SISL > Teaching Activities > Using Art to Teach Environmental Responsibility

Using Art to Teach Environmental Responsibility

Kevin Saari, Oakland Community College
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Summary

In this activity, students will use art to consider the effects of industrial culture on the environment and envision how to create a more positive and sustainable future. The students will create art works based on images of environmental damage. The student will create a "before" image and an "after" image. The students will use these images to address the social and economic basis for environmental harms, as well as how to reclaim damaged areas and live in a more ecologically sustainable manner.

Learning Goals

Engages students in civil discourse/ communications that lead to more effective decisions

Advances students' literacy around sustainability issues

Promote creative visioning around sustainable futures

Encourage self-reflection and personal development of their "voice" for solving societal challenges

Context for Use

This activity would be appropriate for older students who are enrolled or engaged in art classes and/or courses which could benefit from an artistic learning exercise. The time required will vary depending the class performing the activity. For example, a sociology course could use it for a brief exercise (part of a class period or a full period), while a painting class might require several days or weeks of work. The teacher should evaluate the course needs and their students and decide what they want to do, depending on the level of interest and the amount of discussion he or she wishes to have in class.

Description and Teaching Materials


Present the class with a photograph of a location that has suffered environmental/ecological damage.

Have the students create a work of art (e.g. painting, drawing, collage) that shows the location before the damage.

Lead the students in a discussion about what happened at the site, their feelings and thoughts about the damage and have them explain their work of art.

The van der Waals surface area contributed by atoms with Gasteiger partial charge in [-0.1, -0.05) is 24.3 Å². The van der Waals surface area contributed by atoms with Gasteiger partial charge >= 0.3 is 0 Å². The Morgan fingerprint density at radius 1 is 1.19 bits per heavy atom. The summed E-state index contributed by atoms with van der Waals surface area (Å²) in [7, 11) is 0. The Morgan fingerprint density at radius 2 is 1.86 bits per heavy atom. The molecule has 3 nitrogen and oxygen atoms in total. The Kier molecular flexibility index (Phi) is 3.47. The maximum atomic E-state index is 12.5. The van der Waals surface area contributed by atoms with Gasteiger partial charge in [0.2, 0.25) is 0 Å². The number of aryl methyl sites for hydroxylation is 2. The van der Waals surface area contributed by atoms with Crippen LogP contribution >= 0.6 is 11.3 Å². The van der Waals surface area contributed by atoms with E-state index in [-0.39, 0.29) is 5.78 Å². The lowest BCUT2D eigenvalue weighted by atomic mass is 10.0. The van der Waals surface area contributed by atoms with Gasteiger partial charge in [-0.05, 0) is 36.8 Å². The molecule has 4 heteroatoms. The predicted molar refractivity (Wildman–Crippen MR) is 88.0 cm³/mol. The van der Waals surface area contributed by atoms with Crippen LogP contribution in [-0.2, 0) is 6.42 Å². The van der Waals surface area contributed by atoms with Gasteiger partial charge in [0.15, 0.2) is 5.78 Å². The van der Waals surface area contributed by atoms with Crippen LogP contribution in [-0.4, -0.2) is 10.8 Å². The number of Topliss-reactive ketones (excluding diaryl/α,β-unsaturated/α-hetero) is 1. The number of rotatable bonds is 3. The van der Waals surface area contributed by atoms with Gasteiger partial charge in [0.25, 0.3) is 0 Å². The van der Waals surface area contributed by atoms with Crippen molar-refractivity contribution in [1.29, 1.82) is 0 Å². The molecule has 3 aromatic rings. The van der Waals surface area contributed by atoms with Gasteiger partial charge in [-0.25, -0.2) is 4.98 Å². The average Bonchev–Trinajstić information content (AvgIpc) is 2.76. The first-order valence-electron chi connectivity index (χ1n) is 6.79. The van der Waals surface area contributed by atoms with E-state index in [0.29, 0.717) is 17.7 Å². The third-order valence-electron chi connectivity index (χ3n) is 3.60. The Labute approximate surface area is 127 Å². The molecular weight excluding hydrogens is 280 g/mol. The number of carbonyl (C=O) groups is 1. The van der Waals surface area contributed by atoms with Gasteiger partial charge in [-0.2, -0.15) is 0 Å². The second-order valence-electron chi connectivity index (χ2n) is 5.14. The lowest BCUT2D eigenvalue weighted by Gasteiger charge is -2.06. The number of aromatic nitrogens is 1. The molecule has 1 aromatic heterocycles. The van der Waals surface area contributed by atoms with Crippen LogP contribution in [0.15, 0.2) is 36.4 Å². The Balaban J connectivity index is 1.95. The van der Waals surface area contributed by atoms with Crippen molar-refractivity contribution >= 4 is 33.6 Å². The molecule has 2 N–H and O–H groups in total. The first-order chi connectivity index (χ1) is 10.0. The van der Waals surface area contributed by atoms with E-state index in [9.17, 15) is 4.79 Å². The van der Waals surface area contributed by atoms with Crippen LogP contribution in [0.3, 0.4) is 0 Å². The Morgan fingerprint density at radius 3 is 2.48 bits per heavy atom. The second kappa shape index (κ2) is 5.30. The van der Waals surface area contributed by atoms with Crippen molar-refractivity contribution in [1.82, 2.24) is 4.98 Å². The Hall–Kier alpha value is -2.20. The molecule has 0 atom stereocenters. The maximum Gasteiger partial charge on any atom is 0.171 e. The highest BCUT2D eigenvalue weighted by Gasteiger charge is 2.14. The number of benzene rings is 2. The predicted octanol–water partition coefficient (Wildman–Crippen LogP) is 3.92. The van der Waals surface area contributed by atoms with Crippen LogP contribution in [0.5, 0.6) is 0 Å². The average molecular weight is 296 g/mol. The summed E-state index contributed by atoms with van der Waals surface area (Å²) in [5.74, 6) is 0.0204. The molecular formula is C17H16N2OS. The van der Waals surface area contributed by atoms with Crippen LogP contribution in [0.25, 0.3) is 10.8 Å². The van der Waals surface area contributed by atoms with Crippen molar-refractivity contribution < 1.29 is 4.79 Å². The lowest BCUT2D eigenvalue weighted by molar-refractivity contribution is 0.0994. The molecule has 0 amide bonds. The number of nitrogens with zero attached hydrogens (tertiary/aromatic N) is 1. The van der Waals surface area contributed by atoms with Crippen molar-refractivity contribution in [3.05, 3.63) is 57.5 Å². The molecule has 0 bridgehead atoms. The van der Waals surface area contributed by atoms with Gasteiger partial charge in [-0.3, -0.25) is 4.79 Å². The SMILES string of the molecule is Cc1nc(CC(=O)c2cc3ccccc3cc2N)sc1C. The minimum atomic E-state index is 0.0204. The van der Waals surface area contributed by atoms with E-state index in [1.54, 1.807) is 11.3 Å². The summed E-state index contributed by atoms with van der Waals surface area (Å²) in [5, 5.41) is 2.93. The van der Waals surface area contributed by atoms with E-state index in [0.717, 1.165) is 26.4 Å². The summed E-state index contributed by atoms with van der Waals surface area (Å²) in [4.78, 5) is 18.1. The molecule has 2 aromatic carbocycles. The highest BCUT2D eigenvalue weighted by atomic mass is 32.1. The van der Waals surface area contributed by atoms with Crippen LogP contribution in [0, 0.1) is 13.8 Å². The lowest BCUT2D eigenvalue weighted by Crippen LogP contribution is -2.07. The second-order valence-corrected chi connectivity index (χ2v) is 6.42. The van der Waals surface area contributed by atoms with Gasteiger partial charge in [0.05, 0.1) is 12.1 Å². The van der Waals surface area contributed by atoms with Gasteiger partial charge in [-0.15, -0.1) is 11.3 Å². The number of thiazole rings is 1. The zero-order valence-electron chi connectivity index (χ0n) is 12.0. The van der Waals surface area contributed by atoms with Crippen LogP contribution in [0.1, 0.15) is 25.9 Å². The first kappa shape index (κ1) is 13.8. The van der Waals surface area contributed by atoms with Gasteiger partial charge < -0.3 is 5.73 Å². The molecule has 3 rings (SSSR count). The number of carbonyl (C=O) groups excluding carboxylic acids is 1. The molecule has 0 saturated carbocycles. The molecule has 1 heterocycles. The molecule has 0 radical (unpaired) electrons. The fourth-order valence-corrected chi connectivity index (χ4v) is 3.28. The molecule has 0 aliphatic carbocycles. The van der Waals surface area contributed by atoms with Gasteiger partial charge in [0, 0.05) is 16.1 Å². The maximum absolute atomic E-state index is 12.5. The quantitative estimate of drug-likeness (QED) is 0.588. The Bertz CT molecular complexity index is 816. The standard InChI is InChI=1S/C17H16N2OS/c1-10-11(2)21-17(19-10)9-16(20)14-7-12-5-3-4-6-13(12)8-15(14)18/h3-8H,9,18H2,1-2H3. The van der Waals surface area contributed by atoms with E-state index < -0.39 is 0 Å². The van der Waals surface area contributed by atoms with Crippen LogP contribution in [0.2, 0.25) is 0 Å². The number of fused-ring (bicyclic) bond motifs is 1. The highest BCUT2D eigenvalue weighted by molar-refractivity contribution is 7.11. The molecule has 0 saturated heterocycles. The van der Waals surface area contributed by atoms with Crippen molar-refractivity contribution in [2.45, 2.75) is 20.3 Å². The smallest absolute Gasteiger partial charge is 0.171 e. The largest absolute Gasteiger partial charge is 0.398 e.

Repeat the activity. Have the students create a second work of art showing how humans can do doing restoration of the site.

Have the students write a concise description of the artwork, including its name, their name, what they learned, the reasons for their choices, and how they think we can make a better future. This description will be used in the student art show referenced below.

Teaching Notes and Tips

Do a student art show at the school in the hallway or in a local community center. If possible, involve local environmental or sustainability groups to lead a discussion or provide information.

Collaborate with an English teacher to encourage the students to write letters to the local or federal governmental officials about the need for ecosystem protection.

Assessment

Students will have accomplished the goal initially when they have completed the art work(s). These can be graded and assessed by the teacher's usual methods of evaluation. The larger goal of educating the students on sustainability can be evaluated a number of ways. The students' group presentations will provide an idea of how much they have learned about environmental responsibility, sustainability, and restoring ecological health. If the activity is ongoing, the group exercises can be repeated for more in-depth discussion. The teacher should also have the students write their own descriptions of the art work to be displayed and provide information or explanation of the work for anyone who sees it; this will provide another way to determine what the student has learned from the activity. The art show can be used to create community discussion; for example, an open forum for the public could be held, involving the student artists and local sustainability, environmental, educators, business and civic leaders. Local businesses could be approached to sponsor the art show and/or display the students' works to promote further awareness in the community.

References and Resources

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